I’m a Celine Dion fan. I admit it. I went to Las Vegas solely for the purpose of seeing her show (and didn’t gamble a dime). I bought a program, a mug, and a keychain.
Of course, I am well aware that some people don’t like Dion’s music and/or her. They find her saccharine, bombastic, irritating, etc. They find her husband creepy. Whatever. It doesn’t bother me that other people don’t like her.
Frankly, it irritates me that Bill Clinton seems to come to Toronto every six months or so to speak at some event (for a fee in the neighbourhood of $100,000, I hear). Clinton is a narcissist who embodies everything that is wrong with his generation, plus he bombed my relatives in Serbia. So I really don’t have time for the guy.
But if a ballroom full of fools wants to pay $500 or $1,000 to have Bill Clinton look down their wives’ dresses, I really don’t care. So why should a few reporters in Halifax care whether people want to see a Celine Dion concert?
Celine Dion has never encountered such a negative reaction to a proposed concert as she did from Halifax, her husband-manager has told a Montreal journalist.
In response to a question from La Presse reporter Alain De Repentigny about the cancelled show on the Halifax Common, Rene Angelil said in French: If we’re not welcome in Halifax, we won’t go.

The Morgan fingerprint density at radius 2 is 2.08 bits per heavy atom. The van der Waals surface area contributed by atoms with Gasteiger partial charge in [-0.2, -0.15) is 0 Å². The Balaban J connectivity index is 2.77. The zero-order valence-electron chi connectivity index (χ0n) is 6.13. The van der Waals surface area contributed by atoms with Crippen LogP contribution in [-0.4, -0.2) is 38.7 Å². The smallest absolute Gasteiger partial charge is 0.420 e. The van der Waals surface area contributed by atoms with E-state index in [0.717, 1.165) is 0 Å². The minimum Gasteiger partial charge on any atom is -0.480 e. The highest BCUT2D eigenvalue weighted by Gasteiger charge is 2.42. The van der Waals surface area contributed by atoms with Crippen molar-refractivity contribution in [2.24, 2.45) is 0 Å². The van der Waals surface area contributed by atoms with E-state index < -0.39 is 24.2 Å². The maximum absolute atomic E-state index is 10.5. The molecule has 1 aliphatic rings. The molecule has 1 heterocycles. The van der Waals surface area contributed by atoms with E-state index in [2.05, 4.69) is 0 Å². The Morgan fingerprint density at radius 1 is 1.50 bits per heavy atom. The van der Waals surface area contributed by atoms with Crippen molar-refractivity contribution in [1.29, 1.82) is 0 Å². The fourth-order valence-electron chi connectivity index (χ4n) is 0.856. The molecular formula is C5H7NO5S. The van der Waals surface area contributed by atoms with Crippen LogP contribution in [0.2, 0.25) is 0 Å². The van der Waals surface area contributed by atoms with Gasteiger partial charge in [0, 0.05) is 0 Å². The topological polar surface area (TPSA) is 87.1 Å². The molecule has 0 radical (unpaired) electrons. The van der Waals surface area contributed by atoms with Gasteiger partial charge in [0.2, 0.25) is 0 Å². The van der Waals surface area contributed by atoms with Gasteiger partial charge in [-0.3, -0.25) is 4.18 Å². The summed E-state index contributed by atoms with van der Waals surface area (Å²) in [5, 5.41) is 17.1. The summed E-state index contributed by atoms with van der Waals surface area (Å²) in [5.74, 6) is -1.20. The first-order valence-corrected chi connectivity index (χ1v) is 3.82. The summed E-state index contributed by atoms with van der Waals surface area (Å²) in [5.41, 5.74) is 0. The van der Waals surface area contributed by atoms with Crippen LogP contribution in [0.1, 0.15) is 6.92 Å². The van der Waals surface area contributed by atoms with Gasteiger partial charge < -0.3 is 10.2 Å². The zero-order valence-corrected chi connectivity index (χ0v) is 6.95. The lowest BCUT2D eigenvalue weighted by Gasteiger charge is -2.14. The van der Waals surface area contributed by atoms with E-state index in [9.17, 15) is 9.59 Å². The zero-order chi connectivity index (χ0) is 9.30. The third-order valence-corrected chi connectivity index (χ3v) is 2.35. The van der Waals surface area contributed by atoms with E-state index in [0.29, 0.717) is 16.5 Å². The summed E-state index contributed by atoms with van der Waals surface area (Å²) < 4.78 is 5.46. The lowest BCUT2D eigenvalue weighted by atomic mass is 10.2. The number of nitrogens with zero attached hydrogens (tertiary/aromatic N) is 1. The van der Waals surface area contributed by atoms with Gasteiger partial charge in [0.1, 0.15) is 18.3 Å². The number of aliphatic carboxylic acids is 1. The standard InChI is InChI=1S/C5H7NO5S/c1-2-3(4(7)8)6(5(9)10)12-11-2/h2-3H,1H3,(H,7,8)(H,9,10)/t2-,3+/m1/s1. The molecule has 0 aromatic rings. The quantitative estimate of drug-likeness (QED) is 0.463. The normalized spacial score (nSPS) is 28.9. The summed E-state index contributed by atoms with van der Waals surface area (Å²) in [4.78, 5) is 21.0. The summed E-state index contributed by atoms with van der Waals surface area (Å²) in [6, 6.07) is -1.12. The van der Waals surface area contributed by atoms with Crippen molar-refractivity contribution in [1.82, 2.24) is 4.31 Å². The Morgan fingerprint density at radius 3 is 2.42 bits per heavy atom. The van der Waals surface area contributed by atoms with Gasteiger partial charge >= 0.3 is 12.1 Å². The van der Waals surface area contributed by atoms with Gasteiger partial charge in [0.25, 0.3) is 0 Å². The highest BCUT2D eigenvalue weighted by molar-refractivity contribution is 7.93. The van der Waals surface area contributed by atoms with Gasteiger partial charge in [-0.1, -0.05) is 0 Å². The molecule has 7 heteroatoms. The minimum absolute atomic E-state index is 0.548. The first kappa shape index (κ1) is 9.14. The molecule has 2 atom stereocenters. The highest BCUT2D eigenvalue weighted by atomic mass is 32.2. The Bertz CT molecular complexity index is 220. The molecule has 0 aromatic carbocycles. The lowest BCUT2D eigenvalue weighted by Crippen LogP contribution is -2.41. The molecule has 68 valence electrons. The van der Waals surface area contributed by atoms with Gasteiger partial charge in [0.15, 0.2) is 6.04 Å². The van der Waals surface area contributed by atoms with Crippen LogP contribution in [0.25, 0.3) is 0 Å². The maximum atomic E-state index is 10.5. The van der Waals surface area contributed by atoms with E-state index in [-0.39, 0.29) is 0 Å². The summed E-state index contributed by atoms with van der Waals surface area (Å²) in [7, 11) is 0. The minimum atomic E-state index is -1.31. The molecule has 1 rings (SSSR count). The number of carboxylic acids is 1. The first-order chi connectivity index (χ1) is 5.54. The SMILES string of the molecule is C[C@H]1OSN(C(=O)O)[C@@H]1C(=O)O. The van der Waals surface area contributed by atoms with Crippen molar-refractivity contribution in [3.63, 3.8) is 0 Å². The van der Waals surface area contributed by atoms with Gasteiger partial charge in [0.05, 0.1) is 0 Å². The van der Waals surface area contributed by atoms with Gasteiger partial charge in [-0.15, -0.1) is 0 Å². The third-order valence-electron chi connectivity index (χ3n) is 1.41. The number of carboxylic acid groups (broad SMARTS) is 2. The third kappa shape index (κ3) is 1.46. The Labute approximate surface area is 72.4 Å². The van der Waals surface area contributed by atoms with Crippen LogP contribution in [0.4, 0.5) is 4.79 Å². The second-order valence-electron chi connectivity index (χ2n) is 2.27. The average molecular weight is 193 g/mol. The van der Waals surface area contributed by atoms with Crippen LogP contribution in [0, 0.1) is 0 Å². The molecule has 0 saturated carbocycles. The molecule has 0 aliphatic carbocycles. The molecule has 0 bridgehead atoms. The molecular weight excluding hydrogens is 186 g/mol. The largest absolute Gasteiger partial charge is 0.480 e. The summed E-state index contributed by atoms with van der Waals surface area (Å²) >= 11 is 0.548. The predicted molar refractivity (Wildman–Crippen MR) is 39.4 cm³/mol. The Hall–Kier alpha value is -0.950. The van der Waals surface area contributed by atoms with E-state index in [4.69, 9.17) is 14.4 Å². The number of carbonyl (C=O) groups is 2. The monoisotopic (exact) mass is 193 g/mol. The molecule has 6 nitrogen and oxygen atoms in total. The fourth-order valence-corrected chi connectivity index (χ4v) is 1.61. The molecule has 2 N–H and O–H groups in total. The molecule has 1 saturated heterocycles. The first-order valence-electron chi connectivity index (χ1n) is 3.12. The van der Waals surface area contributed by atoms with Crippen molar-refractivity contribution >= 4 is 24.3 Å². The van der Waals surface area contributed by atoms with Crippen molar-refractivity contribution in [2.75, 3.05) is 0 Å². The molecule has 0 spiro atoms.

“Si nous ne sommes pas les bienvenus à Halifax, on n’ira pas,” Angelil said in the article posted Sunday on the Cyberpresse website.
This contradicts promoter Gillett Entertainment Group, which said the concert was cancelled Friday because the venue was not suited to the show’s elaborate production needs.
Gillett couldn’t be reached for comment yesterday, but the promoter confirmed to a Halifax newspaper last week that Dion will play a free show on the Plains of Abraham in Quebec City for its 400th anniversary celebration Aug. 22, the day before she was scheduled to play on the Common.
Angelil saw negative stories about Dion’s Halifax concert from two different journalists, he said.
“I asked him, ‘Well, maybe two journalists expressed their opinions; it doesn’t mean that the people wouldn’t go and see her sing,’” Repentigny said.
“He said, ‘If it sparks controversy there, if it’s a problem, we won’t go.’”
--Halifax Daily News, today